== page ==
Uriel C. Quilinguing .
AWARDS are something worth aspiring for, except Kalasag.
Every year, local governments, government and private institutions, volunteer groups, civil society organizations and individuals are accorded with recognitions called Kalasag, a Filipino word which means “shield.”
Kalasag, as it being used by the award-giving body, is an acronym, again in Filipino language, which means KAlamidad at Sakuna LAbanan, SAriling Galing ang kaligtasan.
While the annual search for awardees is spearheaded by the Office of Civil Defense at the regional and national levels, it is the loose multi-government agency National Disaster Risk Reduction and Management Council that confers the prestigious recognitions which consist of iconic plaques and this year’s P1.6-million cash “prizes.”
Ironically, no local government chief executive of a province, city, municipality or of a barangay— with corresponding disaster risk reduction and management councils—should wish for it.
For who, in their right minds, would pray for a destructive earthquake, for a devastating storm coupled with storm surge that would cause massive flood, or a landslide that would bury an entire village so that their organized local disaster risk reduction and management councils would be tested for contingency plans, early warning systems, preparedness, response, search and rescue, recovery and rehabilitation?
Local governments, whose geographical locations are relatively free from natural hazards, may not have the chance of winning the Kalasag award. Those who are in hazardous areas, as predetermined in the Mines and Geosciences Bureau hazards maps, are likely to be nominated and may receive the recognition several times.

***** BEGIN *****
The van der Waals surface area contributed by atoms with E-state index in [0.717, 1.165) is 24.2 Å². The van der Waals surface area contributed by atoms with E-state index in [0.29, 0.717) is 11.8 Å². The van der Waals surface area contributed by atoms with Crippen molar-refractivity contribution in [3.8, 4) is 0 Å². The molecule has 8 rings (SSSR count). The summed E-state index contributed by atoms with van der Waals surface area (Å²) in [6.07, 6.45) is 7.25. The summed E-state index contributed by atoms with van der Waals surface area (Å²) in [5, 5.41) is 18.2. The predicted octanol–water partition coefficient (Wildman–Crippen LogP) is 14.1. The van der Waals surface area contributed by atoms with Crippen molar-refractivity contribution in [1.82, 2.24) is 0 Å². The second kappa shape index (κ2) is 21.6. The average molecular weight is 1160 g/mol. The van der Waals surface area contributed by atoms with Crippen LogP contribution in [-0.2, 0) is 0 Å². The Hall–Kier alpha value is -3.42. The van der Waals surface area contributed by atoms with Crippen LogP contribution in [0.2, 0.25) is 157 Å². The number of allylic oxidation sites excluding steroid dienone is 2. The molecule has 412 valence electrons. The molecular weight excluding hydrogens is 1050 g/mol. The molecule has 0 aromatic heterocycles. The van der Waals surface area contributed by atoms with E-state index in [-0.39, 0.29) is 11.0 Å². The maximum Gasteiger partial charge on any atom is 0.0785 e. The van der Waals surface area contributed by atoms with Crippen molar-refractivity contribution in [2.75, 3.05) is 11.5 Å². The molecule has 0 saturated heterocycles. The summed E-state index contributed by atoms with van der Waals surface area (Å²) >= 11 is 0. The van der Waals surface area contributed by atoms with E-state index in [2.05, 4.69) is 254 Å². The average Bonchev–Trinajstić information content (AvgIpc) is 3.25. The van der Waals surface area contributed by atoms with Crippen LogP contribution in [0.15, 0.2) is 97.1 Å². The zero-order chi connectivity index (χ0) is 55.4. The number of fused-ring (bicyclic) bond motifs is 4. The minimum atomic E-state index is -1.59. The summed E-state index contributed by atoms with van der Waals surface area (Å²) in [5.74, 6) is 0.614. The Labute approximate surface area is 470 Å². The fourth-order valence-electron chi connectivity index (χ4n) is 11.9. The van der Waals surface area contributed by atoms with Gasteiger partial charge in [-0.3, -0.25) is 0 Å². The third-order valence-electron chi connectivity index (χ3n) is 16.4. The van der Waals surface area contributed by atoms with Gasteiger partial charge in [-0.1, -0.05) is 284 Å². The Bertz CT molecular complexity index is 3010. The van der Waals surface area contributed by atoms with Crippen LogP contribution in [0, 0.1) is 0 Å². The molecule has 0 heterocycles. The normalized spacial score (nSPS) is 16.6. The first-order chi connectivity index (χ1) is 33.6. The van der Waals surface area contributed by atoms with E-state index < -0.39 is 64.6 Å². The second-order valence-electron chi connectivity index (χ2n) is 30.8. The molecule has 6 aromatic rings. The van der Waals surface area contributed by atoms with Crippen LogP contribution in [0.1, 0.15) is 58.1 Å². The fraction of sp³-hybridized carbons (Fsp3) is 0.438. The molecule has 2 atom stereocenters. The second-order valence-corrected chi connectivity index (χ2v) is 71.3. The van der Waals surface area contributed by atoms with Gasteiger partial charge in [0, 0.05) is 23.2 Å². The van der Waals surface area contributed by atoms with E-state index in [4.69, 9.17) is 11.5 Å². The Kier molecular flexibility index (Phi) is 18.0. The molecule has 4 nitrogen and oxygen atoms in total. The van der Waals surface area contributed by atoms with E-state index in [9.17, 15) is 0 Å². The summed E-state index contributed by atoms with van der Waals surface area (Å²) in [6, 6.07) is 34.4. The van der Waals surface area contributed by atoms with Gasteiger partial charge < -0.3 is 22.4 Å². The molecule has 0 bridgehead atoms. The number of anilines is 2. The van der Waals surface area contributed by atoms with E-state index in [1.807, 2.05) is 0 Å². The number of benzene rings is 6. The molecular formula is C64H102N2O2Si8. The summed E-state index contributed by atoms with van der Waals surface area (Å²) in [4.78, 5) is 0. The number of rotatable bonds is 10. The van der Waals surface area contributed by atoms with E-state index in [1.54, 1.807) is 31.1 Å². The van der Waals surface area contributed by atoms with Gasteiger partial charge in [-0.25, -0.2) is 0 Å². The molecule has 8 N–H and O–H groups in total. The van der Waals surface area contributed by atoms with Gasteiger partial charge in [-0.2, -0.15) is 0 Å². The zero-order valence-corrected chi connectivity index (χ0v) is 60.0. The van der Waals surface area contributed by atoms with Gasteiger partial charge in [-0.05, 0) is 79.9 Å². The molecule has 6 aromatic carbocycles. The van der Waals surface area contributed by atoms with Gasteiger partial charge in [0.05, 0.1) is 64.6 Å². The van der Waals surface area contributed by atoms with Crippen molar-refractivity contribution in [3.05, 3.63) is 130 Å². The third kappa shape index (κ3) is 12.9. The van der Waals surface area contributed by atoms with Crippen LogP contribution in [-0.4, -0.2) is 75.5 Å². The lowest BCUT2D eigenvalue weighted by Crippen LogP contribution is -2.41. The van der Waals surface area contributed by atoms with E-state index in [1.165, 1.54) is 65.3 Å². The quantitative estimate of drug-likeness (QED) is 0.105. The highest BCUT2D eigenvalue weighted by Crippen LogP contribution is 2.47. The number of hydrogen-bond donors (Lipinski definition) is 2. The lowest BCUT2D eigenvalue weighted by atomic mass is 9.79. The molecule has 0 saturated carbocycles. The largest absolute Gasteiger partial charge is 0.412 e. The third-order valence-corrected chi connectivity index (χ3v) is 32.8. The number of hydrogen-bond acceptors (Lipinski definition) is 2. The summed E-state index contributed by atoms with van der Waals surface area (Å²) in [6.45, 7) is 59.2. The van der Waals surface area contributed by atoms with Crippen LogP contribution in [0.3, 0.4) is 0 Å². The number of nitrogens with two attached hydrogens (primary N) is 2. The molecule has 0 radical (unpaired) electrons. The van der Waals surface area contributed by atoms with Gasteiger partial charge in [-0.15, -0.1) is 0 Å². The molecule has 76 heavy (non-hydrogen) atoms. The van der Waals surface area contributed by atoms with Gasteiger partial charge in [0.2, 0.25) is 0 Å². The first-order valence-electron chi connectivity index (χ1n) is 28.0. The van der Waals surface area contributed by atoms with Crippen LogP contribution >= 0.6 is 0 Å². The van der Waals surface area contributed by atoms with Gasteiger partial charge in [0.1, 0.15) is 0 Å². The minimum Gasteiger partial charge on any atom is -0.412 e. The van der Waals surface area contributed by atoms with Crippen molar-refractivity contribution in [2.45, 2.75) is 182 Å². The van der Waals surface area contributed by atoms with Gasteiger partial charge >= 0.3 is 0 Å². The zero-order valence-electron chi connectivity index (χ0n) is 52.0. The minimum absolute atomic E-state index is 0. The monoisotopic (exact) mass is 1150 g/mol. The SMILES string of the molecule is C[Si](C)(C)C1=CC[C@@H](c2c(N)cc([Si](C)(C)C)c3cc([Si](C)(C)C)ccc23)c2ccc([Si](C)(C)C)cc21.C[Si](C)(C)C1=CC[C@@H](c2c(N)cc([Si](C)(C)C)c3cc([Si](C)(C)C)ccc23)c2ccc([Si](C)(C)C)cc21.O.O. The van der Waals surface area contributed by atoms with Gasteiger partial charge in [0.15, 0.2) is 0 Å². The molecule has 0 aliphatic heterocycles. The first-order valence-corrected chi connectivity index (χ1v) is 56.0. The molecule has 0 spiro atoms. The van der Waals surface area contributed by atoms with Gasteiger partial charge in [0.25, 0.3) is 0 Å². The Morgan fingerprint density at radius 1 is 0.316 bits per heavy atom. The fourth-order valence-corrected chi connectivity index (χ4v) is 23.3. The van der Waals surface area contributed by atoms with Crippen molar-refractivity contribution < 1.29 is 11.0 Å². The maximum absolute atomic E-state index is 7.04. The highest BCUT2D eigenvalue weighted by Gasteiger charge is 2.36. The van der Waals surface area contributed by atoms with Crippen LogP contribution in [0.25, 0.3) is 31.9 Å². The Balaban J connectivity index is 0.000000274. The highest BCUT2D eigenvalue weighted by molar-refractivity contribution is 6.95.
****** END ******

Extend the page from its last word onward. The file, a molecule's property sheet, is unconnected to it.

Nominees to the Kalasag awards are expected to show their compliance on disaster pre-action protocols that are focused prevention and mitigation, preparedness, response, and for recovery and rehabilitation. And these are in the criteria in the search for Kalasag award winners.
There are those who may excel in prevention and mitigation as well as in preparedness and response, based on the conduct of disaster drills, but they have nothing to show on the criteria for response as well as on recovery and rehabilitation since they did not experience either a natural or a man-made calamity within the year of evaluation.
Although there are those who would brandish the Kalasag plaque, crow on how it was won and publicize the awards, yet these celebratory actions should mean that the local governments did managed to rise from destruction, that collectively residents remain optimistic after tragedy, and that they have become resilient due to the disasters.
The Kalasag awards has become the highlight of the National Disaster Resilience Month observance every July for the past two decades. Let it be then.
Perhaps, the OCD and the NDRRMC would consider giving recognitions, too, on local governments that would excel in other pre-action protocols, not necessarily in all criteria for judging. And, instead of sole cash awards, or rewards, these should be complimented or supplemented with disaster-preparedness, response, search and rescue equipment.
Finally, award recipients must always be mindful of the loss of lives and properties, the trauma on disaster survivors, the huge cost of destruction on vital installations and structures, and the dreams and aspirations of the young that may have vanished because of tragedies.
(Uriel C. Quilinguing is a past president of the Cagayan de Oro Press Club and former editor in chief of this paper. Currently, he is engaged in campus journalism trainings.)